Quality of life in children with acute lymphoblastic leukemia under chemotherapy: A review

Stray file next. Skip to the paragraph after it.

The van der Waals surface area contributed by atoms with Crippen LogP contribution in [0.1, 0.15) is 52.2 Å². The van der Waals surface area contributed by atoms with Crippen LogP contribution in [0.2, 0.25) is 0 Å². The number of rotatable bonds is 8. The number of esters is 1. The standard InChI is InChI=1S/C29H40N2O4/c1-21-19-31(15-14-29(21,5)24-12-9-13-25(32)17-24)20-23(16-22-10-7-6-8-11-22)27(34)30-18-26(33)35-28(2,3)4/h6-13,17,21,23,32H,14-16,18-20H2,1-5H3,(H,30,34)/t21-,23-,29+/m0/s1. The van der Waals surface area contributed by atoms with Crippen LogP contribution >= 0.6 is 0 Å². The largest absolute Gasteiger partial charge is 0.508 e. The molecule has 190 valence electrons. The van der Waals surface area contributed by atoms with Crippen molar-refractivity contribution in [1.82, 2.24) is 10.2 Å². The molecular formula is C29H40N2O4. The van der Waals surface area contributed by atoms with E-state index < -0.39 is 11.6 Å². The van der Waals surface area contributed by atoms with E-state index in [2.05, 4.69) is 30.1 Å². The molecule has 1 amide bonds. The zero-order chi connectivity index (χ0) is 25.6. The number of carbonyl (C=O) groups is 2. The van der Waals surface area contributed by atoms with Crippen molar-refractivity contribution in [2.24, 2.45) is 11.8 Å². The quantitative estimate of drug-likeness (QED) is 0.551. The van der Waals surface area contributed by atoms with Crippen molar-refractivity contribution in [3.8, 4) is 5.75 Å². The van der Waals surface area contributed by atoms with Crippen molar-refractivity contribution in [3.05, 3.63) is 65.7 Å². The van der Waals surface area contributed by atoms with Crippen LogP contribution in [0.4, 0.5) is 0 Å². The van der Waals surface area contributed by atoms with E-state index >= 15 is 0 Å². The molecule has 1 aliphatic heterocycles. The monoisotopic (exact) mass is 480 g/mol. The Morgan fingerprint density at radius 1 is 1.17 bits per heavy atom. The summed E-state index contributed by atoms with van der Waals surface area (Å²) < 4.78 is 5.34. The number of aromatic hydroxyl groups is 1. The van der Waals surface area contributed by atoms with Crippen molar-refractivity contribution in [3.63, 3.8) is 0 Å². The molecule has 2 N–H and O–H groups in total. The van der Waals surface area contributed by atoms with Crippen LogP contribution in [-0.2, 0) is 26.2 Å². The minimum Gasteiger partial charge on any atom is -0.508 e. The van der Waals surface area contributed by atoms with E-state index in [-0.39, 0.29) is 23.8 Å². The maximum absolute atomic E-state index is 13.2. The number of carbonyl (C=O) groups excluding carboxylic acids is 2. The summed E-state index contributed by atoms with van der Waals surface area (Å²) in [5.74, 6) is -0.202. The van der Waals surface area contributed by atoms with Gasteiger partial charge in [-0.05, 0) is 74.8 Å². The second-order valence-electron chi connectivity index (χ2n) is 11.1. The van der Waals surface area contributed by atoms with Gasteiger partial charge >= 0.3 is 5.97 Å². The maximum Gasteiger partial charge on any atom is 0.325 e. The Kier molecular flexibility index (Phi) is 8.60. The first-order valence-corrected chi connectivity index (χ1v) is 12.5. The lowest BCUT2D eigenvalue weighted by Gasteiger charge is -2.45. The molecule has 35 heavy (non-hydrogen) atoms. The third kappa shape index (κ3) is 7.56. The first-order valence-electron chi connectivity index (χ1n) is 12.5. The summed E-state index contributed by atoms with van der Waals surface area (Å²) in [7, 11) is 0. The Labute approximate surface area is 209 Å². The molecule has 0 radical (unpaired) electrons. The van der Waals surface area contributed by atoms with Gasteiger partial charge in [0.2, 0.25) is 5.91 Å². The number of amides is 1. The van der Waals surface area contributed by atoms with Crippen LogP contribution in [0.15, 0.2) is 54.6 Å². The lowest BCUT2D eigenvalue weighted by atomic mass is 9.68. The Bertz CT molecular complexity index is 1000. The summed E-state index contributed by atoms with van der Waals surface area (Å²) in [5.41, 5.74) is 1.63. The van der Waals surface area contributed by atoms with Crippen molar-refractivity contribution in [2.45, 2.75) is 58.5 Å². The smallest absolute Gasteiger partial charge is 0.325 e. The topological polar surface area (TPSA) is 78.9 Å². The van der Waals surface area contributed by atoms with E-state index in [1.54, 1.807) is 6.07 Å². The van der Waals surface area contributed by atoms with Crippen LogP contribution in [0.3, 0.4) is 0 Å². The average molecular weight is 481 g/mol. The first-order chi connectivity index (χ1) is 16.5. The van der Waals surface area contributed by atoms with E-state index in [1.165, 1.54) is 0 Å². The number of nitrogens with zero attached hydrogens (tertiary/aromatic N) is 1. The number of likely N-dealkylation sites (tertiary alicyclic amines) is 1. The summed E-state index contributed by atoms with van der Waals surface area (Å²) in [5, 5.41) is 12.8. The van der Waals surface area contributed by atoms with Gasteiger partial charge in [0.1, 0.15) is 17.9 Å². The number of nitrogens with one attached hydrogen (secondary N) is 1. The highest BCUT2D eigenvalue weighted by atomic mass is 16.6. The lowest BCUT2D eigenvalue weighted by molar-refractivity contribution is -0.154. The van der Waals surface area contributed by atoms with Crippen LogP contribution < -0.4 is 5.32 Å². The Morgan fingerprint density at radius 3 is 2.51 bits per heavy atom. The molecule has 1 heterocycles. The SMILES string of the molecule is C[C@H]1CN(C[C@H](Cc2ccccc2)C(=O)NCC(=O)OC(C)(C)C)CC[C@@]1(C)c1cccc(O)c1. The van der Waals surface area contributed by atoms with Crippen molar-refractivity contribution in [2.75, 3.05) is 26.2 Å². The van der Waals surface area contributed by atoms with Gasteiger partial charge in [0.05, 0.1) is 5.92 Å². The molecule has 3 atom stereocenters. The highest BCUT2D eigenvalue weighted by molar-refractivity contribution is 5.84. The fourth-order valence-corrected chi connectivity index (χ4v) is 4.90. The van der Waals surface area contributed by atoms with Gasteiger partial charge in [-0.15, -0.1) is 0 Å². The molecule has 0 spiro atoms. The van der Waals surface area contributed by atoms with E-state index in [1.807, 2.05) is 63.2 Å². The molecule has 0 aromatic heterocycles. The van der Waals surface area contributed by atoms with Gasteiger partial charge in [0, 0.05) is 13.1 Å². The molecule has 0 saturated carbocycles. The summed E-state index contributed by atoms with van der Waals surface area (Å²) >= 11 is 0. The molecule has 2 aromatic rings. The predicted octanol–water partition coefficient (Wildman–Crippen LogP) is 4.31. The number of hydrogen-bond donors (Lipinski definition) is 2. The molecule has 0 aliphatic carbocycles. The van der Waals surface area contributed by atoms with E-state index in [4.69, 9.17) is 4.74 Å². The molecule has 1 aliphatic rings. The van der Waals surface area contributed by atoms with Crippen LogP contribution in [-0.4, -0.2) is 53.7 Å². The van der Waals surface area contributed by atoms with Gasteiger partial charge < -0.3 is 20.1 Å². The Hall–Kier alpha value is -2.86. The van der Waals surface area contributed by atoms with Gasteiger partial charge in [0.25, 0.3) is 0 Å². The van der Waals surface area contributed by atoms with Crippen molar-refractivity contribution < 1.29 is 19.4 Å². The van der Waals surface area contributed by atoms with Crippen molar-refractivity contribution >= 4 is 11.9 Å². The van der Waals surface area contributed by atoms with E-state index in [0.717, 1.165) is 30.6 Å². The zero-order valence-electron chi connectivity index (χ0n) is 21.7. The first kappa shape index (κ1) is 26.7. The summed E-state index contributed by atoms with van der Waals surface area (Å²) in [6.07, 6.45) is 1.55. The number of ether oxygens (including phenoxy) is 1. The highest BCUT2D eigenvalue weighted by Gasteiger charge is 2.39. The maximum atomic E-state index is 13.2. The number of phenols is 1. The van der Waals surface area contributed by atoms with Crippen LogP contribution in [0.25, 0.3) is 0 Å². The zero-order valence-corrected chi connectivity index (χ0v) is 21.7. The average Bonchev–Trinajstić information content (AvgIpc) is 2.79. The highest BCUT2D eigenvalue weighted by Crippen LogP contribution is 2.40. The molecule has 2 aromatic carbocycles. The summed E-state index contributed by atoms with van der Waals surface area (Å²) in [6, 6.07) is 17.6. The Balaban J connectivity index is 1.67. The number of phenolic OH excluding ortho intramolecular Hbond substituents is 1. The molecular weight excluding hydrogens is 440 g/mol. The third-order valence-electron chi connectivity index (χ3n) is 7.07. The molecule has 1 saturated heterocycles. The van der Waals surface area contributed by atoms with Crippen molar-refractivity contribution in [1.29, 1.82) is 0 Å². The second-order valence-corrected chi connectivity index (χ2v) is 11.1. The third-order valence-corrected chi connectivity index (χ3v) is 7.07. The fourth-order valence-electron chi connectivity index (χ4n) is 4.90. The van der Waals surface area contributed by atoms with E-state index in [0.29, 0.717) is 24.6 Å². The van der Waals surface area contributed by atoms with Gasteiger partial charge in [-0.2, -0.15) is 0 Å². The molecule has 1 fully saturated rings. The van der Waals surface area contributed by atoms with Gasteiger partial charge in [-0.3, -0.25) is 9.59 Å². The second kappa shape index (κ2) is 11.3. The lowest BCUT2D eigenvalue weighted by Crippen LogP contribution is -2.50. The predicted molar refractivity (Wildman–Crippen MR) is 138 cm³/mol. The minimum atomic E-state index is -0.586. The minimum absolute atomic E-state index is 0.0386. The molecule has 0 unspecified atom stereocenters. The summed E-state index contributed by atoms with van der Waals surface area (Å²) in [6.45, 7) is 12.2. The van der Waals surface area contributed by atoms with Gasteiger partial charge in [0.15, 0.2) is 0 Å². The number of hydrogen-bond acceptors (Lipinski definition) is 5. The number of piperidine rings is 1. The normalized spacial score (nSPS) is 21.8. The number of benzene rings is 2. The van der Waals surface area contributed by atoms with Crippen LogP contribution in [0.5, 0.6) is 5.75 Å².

AbstractBackground: Acute lymphoblastic leukemia (ALL) is the most common type of leukemia in children, often prevalent in children between the age of 2 and 6 years. However, it can lead to a loss of many years of life in these patients. Therefore, considering the importance of quality of life (QOL) for patients during treatment or after treatment discontinuation, and the extent of the therapeutic protocols, tools, and methods used to measure the QOL of children, we have undertaken a comprehensive review of the QOL of these patients.Methods: In designing a review of the outcomes, consultation with internal clinical experts was implemented first to identify relevant keywords and outcomes. We reviewed all English-language studies from 2000 to 2015 based on the Web of Science, PubMed, and Scopus databases.Results: 2621 studies were first identified in relevant electronic databases. However, only 10 studies met our inclusion criteria. Most of the selected studies used Health Utilities Index Mark 2 (HUI2) and 3 (HUI3) for assessing children's QOL. Some were interviewed by proxy, such as parents and even doctors and nurses involved in the treatment process. Most of the studies reported improvement of utility from 0.67% to 0.96% that in survivors varied from 0.71% to 0.94%.Conclusion: The results of this study illustrated that the treatment of patients with ALL in recent years has developed dramatically in different countries; and consequently, the QOL of these patients improved both during and after treatment.
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